Protests in Iran

Welcome to the blog, dear readers, and we thank you for your time! We’ll be giving you one or two dedicated news posts per week here at Fundamentally Free, so why don’t we jump right in.

Let’s be honest: 2017 was a crazy news year, and 2018 is already shaping up to be no different. Aside from reading how the Bishop of Liverpool has criticised Evangelical Trump supporters, or about Trump’s latest tweet-based game of chicken with our most fun nuclear powered enemy, the largest story this week by far has been about the Iranian protests.

These protests started last Thursday in Iran’s second-most populous city, Masshad, as a response to high food prices and high unemployment.  They’ve spread quickly across the country, with thousands taking to the streets to denounce their government.  To date, about 400 protesters have been arrested, and nearly two dozen have been killed in clashes with police. That number will likely grow higher in the coming days as government forces increase their response to the rapidly growing movement.

Now, here’s the kicker: Evangelical and conservative leaders have largely been supportive of the protests, calling the Iranian people brave for standing up for their freedom.  Even Israel’s Prime Minister, Benjamin Netanyahu (who I have my own issues with but that’s neither here nor there) has chimed in, hailing this “noble quest for freedom”.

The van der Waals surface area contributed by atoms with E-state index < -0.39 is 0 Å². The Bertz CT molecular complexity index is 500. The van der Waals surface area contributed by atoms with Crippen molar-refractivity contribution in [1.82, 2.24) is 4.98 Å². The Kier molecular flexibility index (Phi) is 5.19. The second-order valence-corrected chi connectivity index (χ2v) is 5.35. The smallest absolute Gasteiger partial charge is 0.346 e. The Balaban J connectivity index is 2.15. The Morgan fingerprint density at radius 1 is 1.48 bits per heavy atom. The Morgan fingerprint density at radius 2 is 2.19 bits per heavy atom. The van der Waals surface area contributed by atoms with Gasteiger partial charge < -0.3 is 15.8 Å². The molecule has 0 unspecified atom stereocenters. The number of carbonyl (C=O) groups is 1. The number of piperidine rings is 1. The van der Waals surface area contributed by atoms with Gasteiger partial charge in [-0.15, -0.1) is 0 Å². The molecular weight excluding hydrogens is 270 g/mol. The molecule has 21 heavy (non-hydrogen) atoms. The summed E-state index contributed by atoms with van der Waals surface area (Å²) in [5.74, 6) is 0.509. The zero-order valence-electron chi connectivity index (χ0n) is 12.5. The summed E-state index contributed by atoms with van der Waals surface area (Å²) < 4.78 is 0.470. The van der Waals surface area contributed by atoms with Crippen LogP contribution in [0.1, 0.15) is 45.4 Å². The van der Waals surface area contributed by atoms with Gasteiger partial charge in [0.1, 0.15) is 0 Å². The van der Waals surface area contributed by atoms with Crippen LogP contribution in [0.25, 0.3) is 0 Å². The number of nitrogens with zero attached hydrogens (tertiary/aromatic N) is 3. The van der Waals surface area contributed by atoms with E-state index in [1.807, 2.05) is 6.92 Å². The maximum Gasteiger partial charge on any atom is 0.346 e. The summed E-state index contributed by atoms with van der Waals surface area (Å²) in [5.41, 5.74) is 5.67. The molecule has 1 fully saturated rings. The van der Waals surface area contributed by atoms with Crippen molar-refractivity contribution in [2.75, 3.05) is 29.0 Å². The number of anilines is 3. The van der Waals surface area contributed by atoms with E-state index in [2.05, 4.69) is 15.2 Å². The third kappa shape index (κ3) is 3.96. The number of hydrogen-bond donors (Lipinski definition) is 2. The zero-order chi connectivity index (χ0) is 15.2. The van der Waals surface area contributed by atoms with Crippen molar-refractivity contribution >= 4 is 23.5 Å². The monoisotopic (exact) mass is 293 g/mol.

Here’s the thing: while they are not wrong for praising the exercise of peaceful protest, one can’t help but put that in context with the Right’s condemnation of peaceful protests here at home.

People like Colin Kaepernick and Deray McKesson have been vilified for protesting against our nation’s growing problem of excessive police violence, and the Black Lives Matter movement has largely been written off by Conservative White Evangelicals. How, then, can leaders on the right support the demonstrations in Tehran and Qoms while condemning the demonstrations in places like Charlottesville without recognizing their hypocrisy.

The truth is, we should be encouraging any movement that asks people to be critical of their structures of power in a way that might lead to positive reform.  I only hope our Evangelical brothers and sisters will keep that in mind next time someone marches against Trump.